So much of what goes wrong in Virginia’s life, which is what makes this story, is that instead of asking Simon for an explanation of a whole lot of things, she simply believes what Samuel tells her and runs away. Over and over and over. She never confronts Simon with what he’s supposedly done, or what he has supposedly not said. Or both.

I think that this is the place where readers will either understand why she did what she did or wonder what she was thinking. If she was thinking, which she probably wasn’t. She continually takes one side of the story and runs with it, and away, and never looks for the other. That she does love Simon and did marry him and yet always believes whatever Samuel tells her without checking into it at all struck this reader as a lie too far. But the whole story hinges on Virginia falling for the same pack of lies over and over and over again, even when the voice inside her own head is telling her that something isn’t right. Which, of course, it isn’t.

I loved A Certain Age, and was really hoping for more of the same with Cocoa Beach. Instead, I ended up with Rebecca. And while I enjoyed reading the story while it was going on, the ending left me flat.

Review: The Baker’s Secret by Stephen P Kiernan

Review: The Baker’s Secret by Stephen P KiernanThe Baker's Secret by Stephen P. Kiernan
Format: eARC
Source: publisher via Edelweiss
Formats available: hardcover, large print, ebook, audiobook
Genres: historical fiction, World War II
Pages: 320
Published by William Morrow on May 2nd 2017
Purchasing Info: Author's WebsitePublisher's WebsiteAmazonBarnes & NobleKoboBook Depository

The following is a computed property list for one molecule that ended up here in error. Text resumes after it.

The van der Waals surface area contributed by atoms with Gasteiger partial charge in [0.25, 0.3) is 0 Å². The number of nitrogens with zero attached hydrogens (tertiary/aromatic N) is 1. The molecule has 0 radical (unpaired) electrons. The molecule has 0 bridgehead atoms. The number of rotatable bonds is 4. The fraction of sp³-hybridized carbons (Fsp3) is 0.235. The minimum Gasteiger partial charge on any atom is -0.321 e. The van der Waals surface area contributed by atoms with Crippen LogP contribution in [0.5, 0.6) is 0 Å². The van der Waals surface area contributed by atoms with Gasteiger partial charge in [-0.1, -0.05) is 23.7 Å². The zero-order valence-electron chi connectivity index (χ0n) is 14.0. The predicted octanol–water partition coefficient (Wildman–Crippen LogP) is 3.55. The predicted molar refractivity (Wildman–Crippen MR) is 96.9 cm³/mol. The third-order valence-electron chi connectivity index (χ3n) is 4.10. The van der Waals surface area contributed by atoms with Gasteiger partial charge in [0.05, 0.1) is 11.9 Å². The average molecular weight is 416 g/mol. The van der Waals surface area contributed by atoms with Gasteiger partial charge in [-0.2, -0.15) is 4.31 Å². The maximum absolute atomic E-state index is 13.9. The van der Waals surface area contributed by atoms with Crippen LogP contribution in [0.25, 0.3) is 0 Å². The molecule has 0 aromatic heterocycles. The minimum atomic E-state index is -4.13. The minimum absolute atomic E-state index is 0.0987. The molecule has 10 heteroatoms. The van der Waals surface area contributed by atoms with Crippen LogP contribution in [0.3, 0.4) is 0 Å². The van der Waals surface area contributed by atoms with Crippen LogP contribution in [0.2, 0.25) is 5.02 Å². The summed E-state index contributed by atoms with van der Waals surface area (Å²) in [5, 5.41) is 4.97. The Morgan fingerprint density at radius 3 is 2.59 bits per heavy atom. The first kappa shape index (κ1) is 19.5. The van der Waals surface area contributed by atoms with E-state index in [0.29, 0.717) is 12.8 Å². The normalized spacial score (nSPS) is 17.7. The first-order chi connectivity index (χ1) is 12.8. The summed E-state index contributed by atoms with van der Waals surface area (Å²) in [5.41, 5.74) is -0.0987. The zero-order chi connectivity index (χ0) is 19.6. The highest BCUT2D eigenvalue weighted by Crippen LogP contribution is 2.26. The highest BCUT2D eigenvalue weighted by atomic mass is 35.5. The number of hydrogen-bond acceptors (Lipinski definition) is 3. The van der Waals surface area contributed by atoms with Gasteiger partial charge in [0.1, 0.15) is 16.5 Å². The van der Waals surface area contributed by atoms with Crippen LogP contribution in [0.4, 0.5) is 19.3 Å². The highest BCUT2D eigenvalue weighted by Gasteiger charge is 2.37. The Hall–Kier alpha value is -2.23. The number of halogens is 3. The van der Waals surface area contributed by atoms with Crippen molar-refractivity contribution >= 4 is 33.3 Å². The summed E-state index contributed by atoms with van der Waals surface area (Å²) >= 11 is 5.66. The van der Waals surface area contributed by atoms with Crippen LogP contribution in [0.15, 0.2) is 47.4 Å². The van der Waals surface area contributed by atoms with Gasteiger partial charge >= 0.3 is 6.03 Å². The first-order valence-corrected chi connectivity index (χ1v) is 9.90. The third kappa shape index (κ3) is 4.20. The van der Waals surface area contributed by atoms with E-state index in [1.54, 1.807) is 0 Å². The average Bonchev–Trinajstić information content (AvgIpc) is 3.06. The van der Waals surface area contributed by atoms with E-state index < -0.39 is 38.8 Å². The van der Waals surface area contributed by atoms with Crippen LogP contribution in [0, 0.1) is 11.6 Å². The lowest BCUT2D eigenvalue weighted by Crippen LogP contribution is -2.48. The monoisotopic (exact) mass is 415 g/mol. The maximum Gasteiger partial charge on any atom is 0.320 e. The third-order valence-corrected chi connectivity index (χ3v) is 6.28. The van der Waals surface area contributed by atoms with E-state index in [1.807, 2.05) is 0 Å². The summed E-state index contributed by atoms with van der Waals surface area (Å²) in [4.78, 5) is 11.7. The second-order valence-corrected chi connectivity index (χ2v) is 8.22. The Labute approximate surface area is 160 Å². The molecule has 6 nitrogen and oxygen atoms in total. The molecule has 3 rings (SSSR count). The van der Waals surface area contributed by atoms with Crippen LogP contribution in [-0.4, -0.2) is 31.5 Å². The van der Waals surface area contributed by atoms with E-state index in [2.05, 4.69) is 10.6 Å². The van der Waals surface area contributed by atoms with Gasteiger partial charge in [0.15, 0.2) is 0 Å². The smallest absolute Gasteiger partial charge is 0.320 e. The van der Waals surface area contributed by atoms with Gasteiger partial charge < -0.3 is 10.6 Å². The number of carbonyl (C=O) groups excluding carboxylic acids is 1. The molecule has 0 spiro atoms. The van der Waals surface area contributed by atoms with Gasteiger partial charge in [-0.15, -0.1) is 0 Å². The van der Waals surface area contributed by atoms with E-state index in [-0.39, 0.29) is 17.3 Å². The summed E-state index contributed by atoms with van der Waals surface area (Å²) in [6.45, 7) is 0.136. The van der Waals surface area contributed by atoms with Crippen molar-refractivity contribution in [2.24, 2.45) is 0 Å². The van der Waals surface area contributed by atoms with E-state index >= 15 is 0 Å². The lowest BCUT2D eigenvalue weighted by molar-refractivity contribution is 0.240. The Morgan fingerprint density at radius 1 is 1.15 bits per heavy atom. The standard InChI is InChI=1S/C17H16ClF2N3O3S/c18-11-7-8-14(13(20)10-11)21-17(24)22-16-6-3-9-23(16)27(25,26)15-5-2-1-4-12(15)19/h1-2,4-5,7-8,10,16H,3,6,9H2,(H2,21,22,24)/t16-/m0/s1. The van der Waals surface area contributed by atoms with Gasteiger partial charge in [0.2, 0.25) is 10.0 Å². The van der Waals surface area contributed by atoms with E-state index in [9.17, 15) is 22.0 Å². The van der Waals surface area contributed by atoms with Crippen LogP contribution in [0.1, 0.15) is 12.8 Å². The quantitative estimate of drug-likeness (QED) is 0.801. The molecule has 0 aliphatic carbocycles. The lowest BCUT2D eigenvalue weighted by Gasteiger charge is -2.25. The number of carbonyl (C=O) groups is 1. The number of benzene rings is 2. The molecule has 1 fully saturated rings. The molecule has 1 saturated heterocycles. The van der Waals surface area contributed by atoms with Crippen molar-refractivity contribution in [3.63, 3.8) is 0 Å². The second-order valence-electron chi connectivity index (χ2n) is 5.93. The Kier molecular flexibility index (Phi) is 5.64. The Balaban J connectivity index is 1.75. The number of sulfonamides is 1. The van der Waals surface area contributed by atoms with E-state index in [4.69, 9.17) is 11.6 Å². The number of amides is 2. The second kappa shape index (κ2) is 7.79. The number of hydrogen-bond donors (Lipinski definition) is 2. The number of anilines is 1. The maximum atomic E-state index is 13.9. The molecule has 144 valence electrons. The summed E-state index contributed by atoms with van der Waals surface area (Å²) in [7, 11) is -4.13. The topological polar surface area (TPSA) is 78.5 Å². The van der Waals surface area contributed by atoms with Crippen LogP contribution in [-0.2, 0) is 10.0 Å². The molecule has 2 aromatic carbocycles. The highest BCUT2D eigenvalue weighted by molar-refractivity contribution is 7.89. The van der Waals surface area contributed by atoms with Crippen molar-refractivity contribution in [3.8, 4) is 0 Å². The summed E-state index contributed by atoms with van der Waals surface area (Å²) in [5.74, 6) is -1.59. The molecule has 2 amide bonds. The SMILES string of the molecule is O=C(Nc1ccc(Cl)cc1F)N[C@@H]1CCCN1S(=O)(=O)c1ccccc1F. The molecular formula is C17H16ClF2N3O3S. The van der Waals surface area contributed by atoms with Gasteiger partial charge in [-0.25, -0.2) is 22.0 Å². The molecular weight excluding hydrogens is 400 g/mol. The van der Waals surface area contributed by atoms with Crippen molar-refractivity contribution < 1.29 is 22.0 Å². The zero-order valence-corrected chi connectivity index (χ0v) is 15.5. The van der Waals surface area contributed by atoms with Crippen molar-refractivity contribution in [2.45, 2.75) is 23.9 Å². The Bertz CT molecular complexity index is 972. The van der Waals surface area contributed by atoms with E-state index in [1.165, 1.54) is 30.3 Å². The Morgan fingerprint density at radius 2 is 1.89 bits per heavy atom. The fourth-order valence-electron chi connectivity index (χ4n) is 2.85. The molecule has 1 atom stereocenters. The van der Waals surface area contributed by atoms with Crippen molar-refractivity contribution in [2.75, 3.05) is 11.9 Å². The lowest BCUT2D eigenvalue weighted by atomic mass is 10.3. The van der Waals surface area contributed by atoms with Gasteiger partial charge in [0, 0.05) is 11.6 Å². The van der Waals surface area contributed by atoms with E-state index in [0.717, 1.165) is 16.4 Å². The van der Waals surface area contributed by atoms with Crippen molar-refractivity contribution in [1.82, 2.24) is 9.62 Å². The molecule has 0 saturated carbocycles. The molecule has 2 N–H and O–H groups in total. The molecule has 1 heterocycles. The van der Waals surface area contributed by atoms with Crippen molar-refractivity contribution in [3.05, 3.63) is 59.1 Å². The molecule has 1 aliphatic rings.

Goodreads

From the critically acclaimed author of The Hummingbird and The Curiosity comes a dazzling novel of World War II—a shimmering tale of courage, determination, optimism, and the resilience of the human spirit, set in a small Normandy village on the eve of D-Day
On June 5, 1944, as dawn rises over a small town on the Normandy coast of France, Emmanuelle is making the bread that has sustained her fellow villagers in the dark days since the Germans invaded her country.
Only twenty-two, Emma learned to bake at the side of a master, Ezra Kuchen, the village baker since before she was born. Apprenticed to Ezra at thirteen, Emma watched with shame and anger as her kind mentor was forced to wear the six-pointed yellow star on his clothing. She was likewise powerless to help when they pulled Ezra from his shop at gunpoint, the first of many villagers stolen away and never seen again.
But in the years that her sleepy coastal village has suffered under the enemy, Emma has silently, stealthily fought back. Each day, she receives an extra ration of flour to bake a dozen baguettes for the occupying troops. And each day, she mixes that precious flour with ground straw to create enough dough for two extra loaves—contraband bread she shares with the hungry villagers. Under the cold, watchful eyes of armed soldiers, she builds a clandestine network of barter and trade that she and the villagers use to thwart their occupiers.
But her gift to the village is more than these few crusty loaves. Emma gives the people a taste of hope—the faith that one day the Allies will arrive to save them.

My Review:

The Baker’s Secret might have been more descriptively titled as Emma’s War. Or perhaps Resistance is not Futile, or even How to Resist without Joining the Resistance. Or simply, Survival.

Because the story encompasses all of those things, and more.